Summary: With every new semester comes the customary expenses of tuition, school supplies, and the burden of costly textbooks. Finding the appropriate editions in readable condition can accumulate quite a hefty bill after purchasing an entire course load worth of texts.
Since 1978 textbook prices have risen nearly 812% according to the American Enterprise Institute, while medical services swelled 575%, and new home prices rose only 325%. Brick-and-mortar bookstore prices may include the approximately 28% store markup on top of the rising costs, and the growing costs of printing, royalties, editing, marketing and general company upkeep make this traditional purchasing option one of the most expensive.
As millions of students struggle with these mounting educational costs, the government has recognized this academic “crisis of access” as Priceonomics blogger, Zachary Crockett described in a post. He would go on to say that “Life isn’t learned from textbooks . . . an education can sometimes be richer without them.”
However, as digital technology further advances to meet students’ textbook needs, low-cost options are emerging for students scouring the markets to find cheaper books. The Affordable College Textbook Act introduced to Congress in 2013 proposed offering federal funds to promote open-source databases and help textbook companies offer students more economical options.
The company Openstax aspires to provide texts at a fraction of their customary costs by allowing professors to create and customize textbooks for their curriculums and making the materials available online or through downloadable PDF or eBook formats. OpenStax and its investors are committed to making open source textbooks more accessible to all students.
Currently, OpenStax is funded chiefly by philanthropic investors such as Rice University and the Bill and Melinda Gates Foundation.
“They [philanthropic investors] might invest a million dollars to develop two books, but they would like to see that paid back over a number of years by saving students $20 or $30 million” said Richard Baraniuk, a Rice University professor, in a Time magazine web article.
Flat World Knowledge, another open source company, has similarly been operating since 2007 and now serves nearly 200,000 students. Unlike OpenStax, Flat World has sustained as a for-profit operation, earning revenue by offering supplemental materials such as study aids or print and audio versions of books at an additional cost. As long as these costly texts are required to pass classes, students can look towards advancing technologies and emerging companies to offer them the resources they need at more cost-effective prices.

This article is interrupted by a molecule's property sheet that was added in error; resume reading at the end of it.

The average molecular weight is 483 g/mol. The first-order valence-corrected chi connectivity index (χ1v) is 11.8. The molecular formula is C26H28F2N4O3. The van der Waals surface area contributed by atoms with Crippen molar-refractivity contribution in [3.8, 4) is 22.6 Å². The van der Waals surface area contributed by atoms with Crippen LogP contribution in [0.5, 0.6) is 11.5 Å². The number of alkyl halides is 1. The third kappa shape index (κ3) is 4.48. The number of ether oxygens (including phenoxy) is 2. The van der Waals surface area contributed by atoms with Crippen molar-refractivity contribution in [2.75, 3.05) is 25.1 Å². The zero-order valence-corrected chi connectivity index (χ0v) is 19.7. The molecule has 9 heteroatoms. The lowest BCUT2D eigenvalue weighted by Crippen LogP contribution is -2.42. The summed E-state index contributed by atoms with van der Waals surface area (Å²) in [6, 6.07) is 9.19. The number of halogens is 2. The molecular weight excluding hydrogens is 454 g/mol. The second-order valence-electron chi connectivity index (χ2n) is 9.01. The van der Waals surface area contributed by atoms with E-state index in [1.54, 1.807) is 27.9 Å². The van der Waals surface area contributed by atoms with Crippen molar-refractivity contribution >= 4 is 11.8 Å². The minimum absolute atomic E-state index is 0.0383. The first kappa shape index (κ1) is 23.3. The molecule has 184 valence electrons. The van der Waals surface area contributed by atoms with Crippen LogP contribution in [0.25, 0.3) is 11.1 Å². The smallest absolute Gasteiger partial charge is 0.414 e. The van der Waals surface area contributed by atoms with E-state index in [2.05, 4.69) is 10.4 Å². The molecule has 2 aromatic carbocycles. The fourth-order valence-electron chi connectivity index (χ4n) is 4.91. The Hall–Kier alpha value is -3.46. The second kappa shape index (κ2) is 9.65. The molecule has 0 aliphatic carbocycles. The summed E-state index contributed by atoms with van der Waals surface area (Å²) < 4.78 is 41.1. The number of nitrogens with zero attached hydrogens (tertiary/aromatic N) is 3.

Until open source books become commonplace, UMBC students can look to used books for reduced cost options, or online websites which offer large selections of texts to filter through. But for students looking to purchase used books locally and help out classmates, Backpack ‘Em provides another option.
The Backpack ‘Em website offers UMBC students a platform to sell their used course materials and set their own price. Fellow students can scroll through listings specific to a UMBC course and department, locate their specific item or book, and contact the student seller, eliminating shipping hassles and the difficulties of procuring used UMBC customized course materials on other websites.
As long as these costly texts are required to pass classes, students can look towards advancing technologies and emerging companies to offer them the resources they need at more cost-effective prices.
“4 Sources Of Open-Source Textbooks.” TeachThought. N.p., 11 Jan. 2011. Web. 16 Aug. 2014. <http://www.teachthought.com/technology/5-sources-of-open-source-textbooks/>.
Crockett, Zachary. “Why Are Textbooks So Expensive?” Priceonomics. N.p., 18 Dec. 2013. Web. 16 Aug. 2014. <http://priceonomics.com/why-are-textbooks-so-expensive/>.
Gephardt, Bill. “College Textbooks Too Expensive? Here’s a Cheaper Option | KSL.com.” College Textbooks Too Expensive? Here’s a Cheaper Option | KSL.com. N.p., 25 June 2014. Web. 16 Aug. 2014. <http://www.ksl.com/?nid=1282&sid=30457735>.
Luckerson, Victor. “Free Textbooks Shaking Up Higher Education.” Business Money Free Textbooks Shaking Up Higher Education Comments. Time, 10 Aug. 2012. Web. 16 Aug. 2014. <http://business.time.com/2012/08/10/free-textbooks-shaking-up-higher-education/>.
“What Do You Do with Your Old Books…Backpack ‘Em, of Course.” MyUMBC. The Alex Brown Center for Entrepreneurship, 9 Aug. 2014. Web. 16 Aug. 2014. <http://my.umbc.edu/news/45722>.